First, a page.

We'd also suggest developing your on-page material more strategically, rather than dumping everything at the bottom of the page like Target. Target's category pages, however, are a far cry from the header image/product list/robotic copy at the bottom standard that plagues many ecommerce sites.

How to Avoid: Recognize that a customer's visit to a category page is more than just a stopover on their internet journey.

Yes, they've come to find the next product or subcategory they're looking for. However, the manner in which you enable that process can either leave them wanting more or drive them away to compare shop. Your category page, like a landing page, should have a look and feel that suits the essence of your brand. Offers, incentives, and value propositions that will sell your products should be provided. Maintain the emphasis on easy navigation, like Target does, and then construct the additional call-outs and collections that will begin to inform the customer's purchasing choice.

Content strategies for ecommerce category pages

Making the mistake of assuming that your category page isn't part of your content strategy.

How to Avoid: Create category pages that allow for the addition of material. Then, include the webpages into your content plan by designating each as a pillar for related material.

One issue that many ecommerce sites confront is category pages that just show products. While products are the primary focus, category sites that aren't designed to hold content severely limit SEO options. So, first, create category page templates that allow for the addition of content.

Then consider what pain points and solutions are associated with that category. During the Awareness stage of the customer journey, what category-related information would a user be seeking for? Can you create content that is useful, instructive, or entertaining in relation to the category? How about the Decision stage? Once you've identified those pain areas, use keyword research to connect those ideas to actual search phrases.

Content-enabled category pages provide you with another another option to showcase your brand's personality. Those are drawn to people who have personality, right? The same is true for brands. A distinct brand personality is what distinguishes you from the competition and attracts your ideal customer. And your category pages are just another way to show off your personality.

Creating links for an ecommerce category page SEO

A link-building approach that focuses solely on your home page is a mistake.

Avoid pitching articles and ideas that aren't clearly related to your category pages.

When individuals mention your website or brand in passing, they virtually invariably connect to your home page. If they are interested in a particular product, they will click over to the product page. That leaves a gap in terms of your category pages; there just aren't as many excellent reasons to link to a category page on the spur of the moment.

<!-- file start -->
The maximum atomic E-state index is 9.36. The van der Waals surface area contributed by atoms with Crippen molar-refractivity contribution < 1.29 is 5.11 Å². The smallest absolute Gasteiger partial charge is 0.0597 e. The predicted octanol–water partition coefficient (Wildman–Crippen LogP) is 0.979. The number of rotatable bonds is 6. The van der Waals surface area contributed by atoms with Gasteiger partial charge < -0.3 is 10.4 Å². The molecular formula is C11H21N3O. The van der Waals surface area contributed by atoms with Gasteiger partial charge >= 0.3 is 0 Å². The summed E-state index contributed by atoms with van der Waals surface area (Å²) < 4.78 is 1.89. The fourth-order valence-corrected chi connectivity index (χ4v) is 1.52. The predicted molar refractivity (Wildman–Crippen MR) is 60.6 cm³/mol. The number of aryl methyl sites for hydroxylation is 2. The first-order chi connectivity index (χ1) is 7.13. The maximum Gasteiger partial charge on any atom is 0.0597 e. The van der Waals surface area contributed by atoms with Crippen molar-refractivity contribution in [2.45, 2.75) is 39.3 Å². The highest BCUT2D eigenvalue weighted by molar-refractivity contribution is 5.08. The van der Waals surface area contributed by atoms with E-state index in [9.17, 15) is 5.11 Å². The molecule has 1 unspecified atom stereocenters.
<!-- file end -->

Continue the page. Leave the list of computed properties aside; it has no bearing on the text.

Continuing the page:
Google is concerned with whether or not link profiles appear natural, and they understand that your homepage will be the natural target for the majority of your backlinks. So don't be concerned about changing the natural, user-friendly flow of your incoming links. However, you should work on supplementing your backlink profile with link-building pushes that target certain category pages.

Pitch tales and concepts that put your categories and subcategories in the spotlight, giving people an incentive to visit them instead of the home page. Create genuinely exceptional category pages that offer a one-of-a-kind experience, for example. In roundup articles, marketing sites love to talk about (and link to) the finest ecommerce category pages. You can even offer to create the articles yourself or to author byline articles, giving you more control over where the links lead.

Out-of-the-box off-page SEO tactics

Category pages are also excellent for less PR-driven link-building techniques. They are ideal targets for broken link building, which is the process of locating broken backlinks to your competitors' websites. You can then contact the linking sites and provide a similar page on your site as a substitute. This method allows you to target only the type of links you want: those that lead to category pages. And, because the content already exists, you've completed a portion of your work.

What is the most common SEO blunder when it comes to ecommerce categories? Ignoring them entirely. Consider the following five prominent ecommerce sites and navigate to their category pages. Only a few of them are likely to be SEO-optimized at all.

Give your category pages the attention they deserve if you want to compete with Amazon. Make them the focal centre of your SEO, content, link building, digital marketing, and user experience strategies. Discover what Google believes is the search purpose for your keywords and create category pages that correspond to that search meaning. As a result, you will receive more internet traffic that is eager to purchase.

If you're serious about getting backlinks, we've covered all of the most efficient off-page SEO tactics right here.